Interviews plays one of the most vital stage of employment process. Therefore, a lot of caution needs exercising. The main role of interviewers is to identify and select the best person for the position on the base of principles of non-discrimination and affirmative action. The following suggestions of changing inappropriate questions into more appropriate ones will help you approach the subject you want to involve your candidates.
Subject: Age and National Origin/Citizenship
Unless candidates don’t state birth year it in their resume, you can avoid asking directly their age to see if they are legally able to do the job. Otherwise, questions dates of attending school, dates of military service, requests for birth certificates is considered inappropriate.
Instead of asking them personal information such as where they were born or where their parents were born, which might be already included in their resume, you may about legal authorization to work in the specific position.
Subject: Address and Name
Again, if this information is not stated in their resume, a simple ‘What is your address’ is enough. There is no need to ask if they own or rent their home or how long they have lived in their current address.
Speaking of Name subject, there are questions that needs changing.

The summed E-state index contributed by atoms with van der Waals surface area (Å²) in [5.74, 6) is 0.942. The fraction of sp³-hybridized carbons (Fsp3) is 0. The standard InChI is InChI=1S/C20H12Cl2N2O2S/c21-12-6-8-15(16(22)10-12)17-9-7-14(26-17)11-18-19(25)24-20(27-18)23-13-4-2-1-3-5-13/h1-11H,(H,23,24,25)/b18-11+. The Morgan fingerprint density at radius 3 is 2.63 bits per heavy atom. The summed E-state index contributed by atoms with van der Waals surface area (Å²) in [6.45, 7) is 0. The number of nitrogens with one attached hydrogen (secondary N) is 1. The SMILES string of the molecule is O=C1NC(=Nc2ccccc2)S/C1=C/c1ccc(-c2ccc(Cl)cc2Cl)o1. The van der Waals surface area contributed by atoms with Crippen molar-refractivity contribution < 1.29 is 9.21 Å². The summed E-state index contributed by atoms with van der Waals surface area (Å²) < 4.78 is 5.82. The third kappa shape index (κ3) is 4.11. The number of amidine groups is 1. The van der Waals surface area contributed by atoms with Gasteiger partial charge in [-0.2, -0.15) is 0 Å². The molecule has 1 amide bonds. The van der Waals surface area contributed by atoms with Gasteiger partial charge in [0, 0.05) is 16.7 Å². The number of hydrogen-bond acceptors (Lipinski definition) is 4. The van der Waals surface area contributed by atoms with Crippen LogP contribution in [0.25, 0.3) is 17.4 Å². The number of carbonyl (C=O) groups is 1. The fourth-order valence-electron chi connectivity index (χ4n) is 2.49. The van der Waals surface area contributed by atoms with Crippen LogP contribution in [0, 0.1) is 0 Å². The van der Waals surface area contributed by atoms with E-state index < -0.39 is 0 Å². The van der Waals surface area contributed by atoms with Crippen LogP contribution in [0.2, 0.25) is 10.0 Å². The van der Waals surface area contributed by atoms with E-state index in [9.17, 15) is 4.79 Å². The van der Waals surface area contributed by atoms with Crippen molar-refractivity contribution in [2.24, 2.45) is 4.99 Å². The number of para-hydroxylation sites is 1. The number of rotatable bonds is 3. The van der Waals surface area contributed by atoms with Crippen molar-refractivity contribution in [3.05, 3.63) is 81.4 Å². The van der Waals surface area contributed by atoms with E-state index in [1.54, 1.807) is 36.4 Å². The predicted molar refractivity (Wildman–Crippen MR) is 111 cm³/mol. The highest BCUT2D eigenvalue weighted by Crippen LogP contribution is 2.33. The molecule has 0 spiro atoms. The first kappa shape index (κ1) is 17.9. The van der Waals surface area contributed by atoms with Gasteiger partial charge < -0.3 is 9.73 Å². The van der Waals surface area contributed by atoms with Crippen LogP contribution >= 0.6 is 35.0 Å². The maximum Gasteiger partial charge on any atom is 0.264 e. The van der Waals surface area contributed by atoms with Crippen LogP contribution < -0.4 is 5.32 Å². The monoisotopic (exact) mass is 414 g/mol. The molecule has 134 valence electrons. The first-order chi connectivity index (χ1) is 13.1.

Should ask: Is additional information, such as a different name or nickname necessary in order to check job references?
Should not ask: What is your ancestry name or prior marital status?
Subject: Arrest record and Convictions
This is the most sensitive question one can be asked during interview. If the policy requires a criminal background check prior to hire, you can let the candidate know, or else, do not mention it at all.
The same attitude should be applied for asking conviction, you must also state that a conviction will not matter your decision, which is to be based on substantially related questions to the particular job.
Subject: Credit Rating or Garnishments
In most cases, no question is acceptable since they have little or no relation to job performance.
Questions encouraged are ones about knowledge and skills necessary to perform the job requirements.
Should ask: Are you able to perform the essential functions of this job-with or without accommodations?
Should not ask: Do you have a disability? What is the nature of your disability? Have you ever made a worker's compensation claim?
In conclusion, interview questions should be directly related to the articulated position responsibilities and to the candidate’s abilities to perform them effectively. Further, focusing on performance expectations will assist the candidate to make a responsible decision about her/his ability to meet those expectations.
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